Everyone is against Leeds, says Jack Harrison, but it will only make promotion all the sweeter if they achieve it.
The winger, on loan from Manchester City and nearing the end of his second season at Elland Road, is well versed in the jibes that are aimed at the Whites by all and sundry.
One of the most common refrains even has its own song, which is aired liberally by every other fanbase. You know the one, about an inability to keep it all together.
Last season it was sung with extra glee as Leeds’ Premier League dream fell apart in the final stages of the season.
Their slump from automatic promotion contenders to play-off qualifiers was bad enough, but semi-final defeat by Derby County was crushing and provided plenty of ammunition for the club’s knockers.
With nine games to go in the current campaign, which gets underway again this weekend after a three month hiatus, Leeds know the slightest stumble, even a goal conceded, will be met with a rendition of that song and a barrage of social media mockery.
The club has come to expect it but attack as their best defence, both on the pitch and online.
They give it out, by suffocating opposition teams with a manic style of play and by taking the proverbial at every given opportunity through their Twitter account.
A tongue-in-cheek suggestion that Aston Villa should allow Sheffield United to walk a goal in, after the ball clearly crossed the Villains’ line yet wasn’t picked up by officials or technology, went down a treat with Whites supporters and Mateusz Klich alike.
Last season the Pole sparked pandemonium by finishing off a Leeds move while a Villa player was down and his team-mates stuttered and paused, waiting for a stoppage that never came.
Leeds, with the exception of Pontus Jansson, stood by and permitted Aston Villa to score an equaliser, as ordered by head coach Marcelo Bielsa.
Klich was quick to tweet a picture from the FIFA award ceremony where Leeds were rewarded for their act of fair play.
If you give it out, you’ve got to be willing to take it and Leeds do take their lumps with great regularity, from pundits, opposition fans and sometimes rival clubs’ social media admins.
“I feel like everyone’s against Leeds,” said Harrison, who is glad of the chance to play for promotion instead of being handed it on a points-per-game plate.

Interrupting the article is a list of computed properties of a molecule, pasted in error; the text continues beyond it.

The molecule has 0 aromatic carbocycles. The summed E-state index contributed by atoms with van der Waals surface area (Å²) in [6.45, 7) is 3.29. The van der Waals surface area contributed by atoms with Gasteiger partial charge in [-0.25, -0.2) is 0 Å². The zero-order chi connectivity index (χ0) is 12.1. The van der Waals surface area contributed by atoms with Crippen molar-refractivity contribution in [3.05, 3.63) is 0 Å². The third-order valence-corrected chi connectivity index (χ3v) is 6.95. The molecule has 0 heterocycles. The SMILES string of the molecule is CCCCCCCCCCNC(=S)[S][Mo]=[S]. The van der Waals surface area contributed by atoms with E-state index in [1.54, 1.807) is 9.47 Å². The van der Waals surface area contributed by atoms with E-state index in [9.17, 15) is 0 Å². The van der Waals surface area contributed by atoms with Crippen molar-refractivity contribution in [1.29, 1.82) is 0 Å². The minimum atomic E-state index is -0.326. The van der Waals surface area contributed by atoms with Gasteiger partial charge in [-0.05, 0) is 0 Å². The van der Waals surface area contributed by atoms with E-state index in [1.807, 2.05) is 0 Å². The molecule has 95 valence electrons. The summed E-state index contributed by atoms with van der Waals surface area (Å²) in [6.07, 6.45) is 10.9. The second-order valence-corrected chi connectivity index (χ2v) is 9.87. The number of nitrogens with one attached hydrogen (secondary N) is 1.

“The way people are, the feeling they have towards Leeds it only makes it better for us if we do it [promotion] the right way. We have that opportunity, we have to make the most of it.”
Should Leeds falter even slightly in the next few games, the talk of ‘bottling’ will return, at volumes no-one at Elland Road can ignore.
In the past some of it has centred around head coach Marcelo Bielsa himself, what some see as a lack of Plan B – he simply believes in doing Plan A better – and this theory that his teams cannot last the pace due to the rigorous regime he puts them through from pre-season right through to the end.
The data, the Argentine tells us, proves otherwise. But still the talk continues.
“We have to take it with a pinch of salt,” said Harrison.
“Everyone is going to talk and say all these things. If we just concentrate on what we’re doing, if we don’t take the opportunity it can only be our fault.
“We’re doing everything we can to make that Premier League dream possible. We all want it.
“We know people will be talking about Marcelo and all that stuff, but he’s a smart man, I’m sure he doesn’t take too many of those things to heart.”
Bielsa’s record as a coach who inspires great coaches and a former boss of the Argentina and Chile national teams, speaks for itself in Harrison’s estimation. Yet he does feel a responsibility to silence the talk once and for all by getting Leeds over the line, finishing the job and finally escaping England’s second tier to return to the top flight.
“He has a reputation around the world, everyone respects him, some of the best managers in the world have said great things about him,” said the winger.
“I don’t think he should be worried about some people saying he’s a bottle job or whatever. It’s all down to us as a club and how we manage these next nine games.
“He knows how to do it, it’s down to us now to get the job done.
“It’s nine finals.
“We have an opportunity in front of us. We know what we have to do.”